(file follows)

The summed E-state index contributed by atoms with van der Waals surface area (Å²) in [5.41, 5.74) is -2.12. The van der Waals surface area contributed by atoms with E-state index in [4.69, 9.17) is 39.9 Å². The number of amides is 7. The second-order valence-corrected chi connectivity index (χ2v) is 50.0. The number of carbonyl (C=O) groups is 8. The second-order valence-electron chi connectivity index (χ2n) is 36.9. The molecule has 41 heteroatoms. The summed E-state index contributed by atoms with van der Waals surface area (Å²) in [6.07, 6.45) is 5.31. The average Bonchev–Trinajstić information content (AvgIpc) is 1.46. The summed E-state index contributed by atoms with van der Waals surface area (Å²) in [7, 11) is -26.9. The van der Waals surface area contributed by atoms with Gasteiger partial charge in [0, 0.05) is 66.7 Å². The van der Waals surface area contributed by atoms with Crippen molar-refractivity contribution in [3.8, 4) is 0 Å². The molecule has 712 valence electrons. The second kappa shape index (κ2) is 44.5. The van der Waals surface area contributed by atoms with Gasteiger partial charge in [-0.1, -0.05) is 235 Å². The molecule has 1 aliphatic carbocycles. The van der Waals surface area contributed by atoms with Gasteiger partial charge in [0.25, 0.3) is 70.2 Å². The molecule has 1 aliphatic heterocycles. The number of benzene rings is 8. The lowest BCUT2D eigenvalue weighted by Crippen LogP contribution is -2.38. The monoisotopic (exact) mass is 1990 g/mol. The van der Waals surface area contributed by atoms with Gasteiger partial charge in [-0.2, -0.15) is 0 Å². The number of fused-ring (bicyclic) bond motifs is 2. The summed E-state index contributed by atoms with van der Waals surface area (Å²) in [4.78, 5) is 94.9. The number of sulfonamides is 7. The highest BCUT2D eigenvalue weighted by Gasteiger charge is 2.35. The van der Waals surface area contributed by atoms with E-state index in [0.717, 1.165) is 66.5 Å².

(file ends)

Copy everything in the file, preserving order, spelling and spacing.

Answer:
The summed E-state index contributed by atoms with van der Waals surface area (Å²) in [5.41, 5.74) is -2.12. The van der Waals surface area contributed by atoms with E-state index in [4.69, 9.17) is 39.9 Å². The number of amides is 7. The second-order valence-corrected chi connectivity index (χ2v) is 50.0. The number of carbonyl (C=O) groups is 8. The second-order valence-electron chi connectivity index (χ2n) is 36.9. The molecule has 41 heteroatoms. The summed E-state index contributed by atoms with van der Waals surface area (Å²) in [6.07, 6.45) is 5.31. The average Bonchev–Trinajstić information content (AvgIpc) is 1.46. The summed E-state index contributed by atoms with van der Waals surface area (Å²) in [7, 11) is -26.9. The van der Waals surface area contributed by atoms with Gasteiger partial charge in [0, 0.05) is 66.7 Å². The van der Waals surface area contributed by atoms with Crippen molar-refractivity contribution in [3.8, 4) is 0 Å². The molecule has 712 valence electrons. The second kappa shape index (κ2) is 44.5. The van der Waals surface area contributed by atoms with Gasteiger partial charge in [-0.1, -0.05) is 235 Å². The molecule has 1 aliphatic carbocycles. The van der Waals surface area contributed by atoms with Gasteiger partial charge in [0.25, 0.3) is 70.2 Å². The molecule has 1 aliphatic heterocycles. The number of benzene rings is 8. The lowest BCUT2D eigenvalue weighted by Crippen LogP contribution is -2.38. The monoisotopic (exact) mass is 1990 g/mol. The van der Waals surface area contributed by atoms with Gasteiger partial charge in [-0.2, -0.15) is 0 Å². The number of fused-ring (bicyclic) bond motifs is 2. The summed E-state index contributed by atoms with van der Waals surface area (Å²) in [4.78, 5) is 94.9. The number of sulfonamides is 7. The highest BCUT2D eigenvalue weighted by Gasteiger charge is 2.35. The van der Waals surface area contributed by atoms with E-state index in [0.717, 1.165) is 66.5 Å².